Thirteen miles from mainland Rhode Island sits a gem of an island – Block Island. An hour’s pleasant ferry ride will easily transport you and your bicycle there, but for native wildlife, those 13 miles make a big difference. Nearly half of the island is permanently conserved, providing habitat for many plants and animals that disappeared from the rest of southern New England decades ago. With 25 miles of walking trails, 17 miles of beaches and plentiful cycling routes, there is ample opportunity to discover the island treasures.

Block Island is home to the largest gull rookery in Rhode Island – in part, thanks to the protection of this isolated island habitat. Wandering through sand dunes, grassland, and cobble beaches to reach the historic North Lighthouse, you are certain to spot fledgling gulls hidden in ground-nests among the dunes. This refuge is also home to countless waterfowl, raptors, and shorebirds, including the federally threatened piping plover.

Look closely at the intertidal zone: do you see those small burrows, and that crab with one big claw scuttling around beside them? And what are those tiny, perfect balls of sand littering the area? Male fiddler crabs dig sand burrows for their mates, which they then defend – waving their asymmetrically large claw around to intimidate potential aggressors. They also deposit tiny, perfect balls of sand after nibbling off any microbes, fungi, or algae living in the substrate…so those tiny, perfect balls of sand are, well, crab poop.

Take a look up at the sky and you’ll want to grab a pair of binoculars. If you’re a birder, you might have something called a “life list” – an account of every bird species you’ve identified in the wild. Block Island is a perfect place to spot elusive species which may otherwise take years to track down. Every spring and fall, dozens of birders flock to Block Island to catch a glimpse of the hundreds of thousands of migratory birds passing through, representing over 125 species. The island provides an important “rest and refuel stop” for birds heading to the Gulf of Mexico and beyond. If a north wind prevails, birds may stop only a few days before continuing to fly with the wind at their backs; if winds are unfavorable, they may linger several weeks on the island until they are ready to tackle the journey. Many fall migrants leapfrog from Martha’s Vineyard and Nantucket in MA, to Block Island in RI, to Long Island in NY, and onward down the East Coast.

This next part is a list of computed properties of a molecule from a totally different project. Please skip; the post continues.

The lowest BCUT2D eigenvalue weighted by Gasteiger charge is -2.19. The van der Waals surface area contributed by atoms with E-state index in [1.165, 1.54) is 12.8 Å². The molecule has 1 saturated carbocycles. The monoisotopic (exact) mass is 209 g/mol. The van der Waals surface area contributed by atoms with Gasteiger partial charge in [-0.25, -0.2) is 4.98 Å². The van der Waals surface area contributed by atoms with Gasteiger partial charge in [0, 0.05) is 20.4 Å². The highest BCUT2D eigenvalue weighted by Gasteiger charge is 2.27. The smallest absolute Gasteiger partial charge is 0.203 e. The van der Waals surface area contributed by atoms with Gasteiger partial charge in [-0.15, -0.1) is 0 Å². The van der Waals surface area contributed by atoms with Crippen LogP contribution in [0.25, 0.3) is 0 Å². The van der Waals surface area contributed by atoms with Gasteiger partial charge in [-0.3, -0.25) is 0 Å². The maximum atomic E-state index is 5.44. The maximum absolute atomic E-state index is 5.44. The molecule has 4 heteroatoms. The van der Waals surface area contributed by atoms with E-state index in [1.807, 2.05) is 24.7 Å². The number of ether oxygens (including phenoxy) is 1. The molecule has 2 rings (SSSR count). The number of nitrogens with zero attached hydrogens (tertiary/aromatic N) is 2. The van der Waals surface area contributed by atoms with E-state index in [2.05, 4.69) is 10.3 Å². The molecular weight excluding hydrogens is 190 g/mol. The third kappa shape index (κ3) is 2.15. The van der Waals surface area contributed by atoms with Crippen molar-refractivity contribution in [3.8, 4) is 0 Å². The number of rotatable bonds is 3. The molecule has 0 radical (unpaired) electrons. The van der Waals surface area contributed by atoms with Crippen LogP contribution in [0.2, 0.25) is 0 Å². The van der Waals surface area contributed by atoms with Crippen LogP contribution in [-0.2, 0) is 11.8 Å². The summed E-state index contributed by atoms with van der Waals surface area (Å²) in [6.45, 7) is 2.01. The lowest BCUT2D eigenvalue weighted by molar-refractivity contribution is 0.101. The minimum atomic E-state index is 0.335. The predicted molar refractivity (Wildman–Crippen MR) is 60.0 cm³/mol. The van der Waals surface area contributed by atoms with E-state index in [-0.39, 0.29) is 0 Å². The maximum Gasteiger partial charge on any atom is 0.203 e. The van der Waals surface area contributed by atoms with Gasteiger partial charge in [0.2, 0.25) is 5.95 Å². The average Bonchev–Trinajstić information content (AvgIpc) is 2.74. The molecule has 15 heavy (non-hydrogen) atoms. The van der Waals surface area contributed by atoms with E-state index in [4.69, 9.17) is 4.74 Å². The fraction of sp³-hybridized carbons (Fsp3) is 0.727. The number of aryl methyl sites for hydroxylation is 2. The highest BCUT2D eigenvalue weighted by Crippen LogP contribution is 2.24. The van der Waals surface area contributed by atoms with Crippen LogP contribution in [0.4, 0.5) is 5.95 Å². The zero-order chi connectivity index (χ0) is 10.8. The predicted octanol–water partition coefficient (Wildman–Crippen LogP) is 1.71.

If you’re on Great Freedom Adventures’ Block Island Active Vacation, after exploring the lighthouse and snapping a couple of photos of fluffy, speckled gull chicks, you’ll hop on your bicycle, cycling past panoramic views of the Atlantic Ocean until you reach Great Salt Pond. There, you’ll climb into a kayak for a guided eco-tour of this peaceful waterway and its estuaries. Local guides will teach you about water chemistry, oyster farming, salt marsh ecology, and the myriad plants and animals that inhabit these waters.

Even if you don’t keep a “life list”, spotting some of these birds is sure to leave an impression. One special inhabitant of this wetland habitat is the northern harrier, a slender hawk with a curved bill, endangered in the state of Rhode Island. Females utter a piercing scream when they want to attract a mate, or remind their mate that it’s time to hunt up some food. From coastal shrub lands to wooded trails, Block Island is a treasure trove of unique ecosystems waiting to be explored on foot, by bicycle, and by boat. Come join us on an active adventure vacation and learn from local experts about all this enchanting island has to offer!

By Lydia Glenn  
When Lydia isn’t leading tours for Great Freedom Adventures, she can be found biking, climbing, hiking, diving or learning even more about the magnificent creatures that inhabit our planet.